Microsoft’s new Surface Book handles storage expansion quite a bit differently than all previous Surface models. This time around, we get a full-sized SD slot rather than microSD. And it comes with a major disadvantage: You can’t fully insert a card into the slot.
What this means is that an SD card—or, as likely, a microSD card in an SD adapter card—won’t fully insert into Surface Book. Instead, it hangs out off the side of the device … a lot. Like half an inch. And because there’s no mechanism to hold the card in place, it’s easy to dislodge by mistake.
Long story short, you can’t rely on this slot to expand the storage of Surface Book permanently. Instead, the slot is relegated to temporary file copies, perhaps from a digital camera or other device.
And that’s too bad. With all previous Surface devices, Microsoft provided a tucked-away microSD card slot, under the kickstand, which let one permanently expand the device’s storage. Then, you could use Windows to default to that storage for documents, music, videos, and photos, and, with Windows 10, apps as well.
Because you can’t do this with Surface Book, you will need to plan ahead. One option is to purchase a Surface Book model that provides enough internal storage for now and the future. And this means you may be spending more up front to purchase a higher-end model than you might otherwise.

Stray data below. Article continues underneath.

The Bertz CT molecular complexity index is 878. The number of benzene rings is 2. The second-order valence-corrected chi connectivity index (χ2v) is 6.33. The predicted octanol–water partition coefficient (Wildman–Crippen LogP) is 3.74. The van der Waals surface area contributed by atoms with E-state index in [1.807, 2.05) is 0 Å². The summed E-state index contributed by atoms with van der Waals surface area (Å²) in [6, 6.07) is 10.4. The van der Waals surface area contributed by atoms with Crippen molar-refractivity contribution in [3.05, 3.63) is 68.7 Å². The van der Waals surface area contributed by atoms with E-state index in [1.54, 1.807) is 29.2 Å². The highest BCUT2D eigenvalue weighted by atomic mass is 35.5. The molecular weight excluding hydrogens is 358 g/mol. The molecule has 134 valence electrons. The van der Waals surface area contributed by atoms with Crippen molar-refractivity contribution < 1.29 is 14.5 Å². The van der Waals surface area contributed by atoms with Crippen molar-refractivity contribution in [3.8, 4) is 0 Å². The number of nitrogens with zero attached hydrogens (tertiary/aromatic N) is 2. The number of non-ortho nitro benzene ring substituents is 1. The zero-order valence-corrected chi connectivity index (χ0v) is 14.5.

Alternatively, you could consider a low-profile SD card, which is designed to overcome this issue, which isn’t unique to Surface Book. Such cards exist, as do low-profile microSD adapters (here’s an inexpensive example), and they protrude less but can of course still be dislodged by mistake.
As with any other Windows device, you can also also use USB-based external storage, and can take advantage of OneDrive or other cloud services for additional storage, assuming you have connectivity.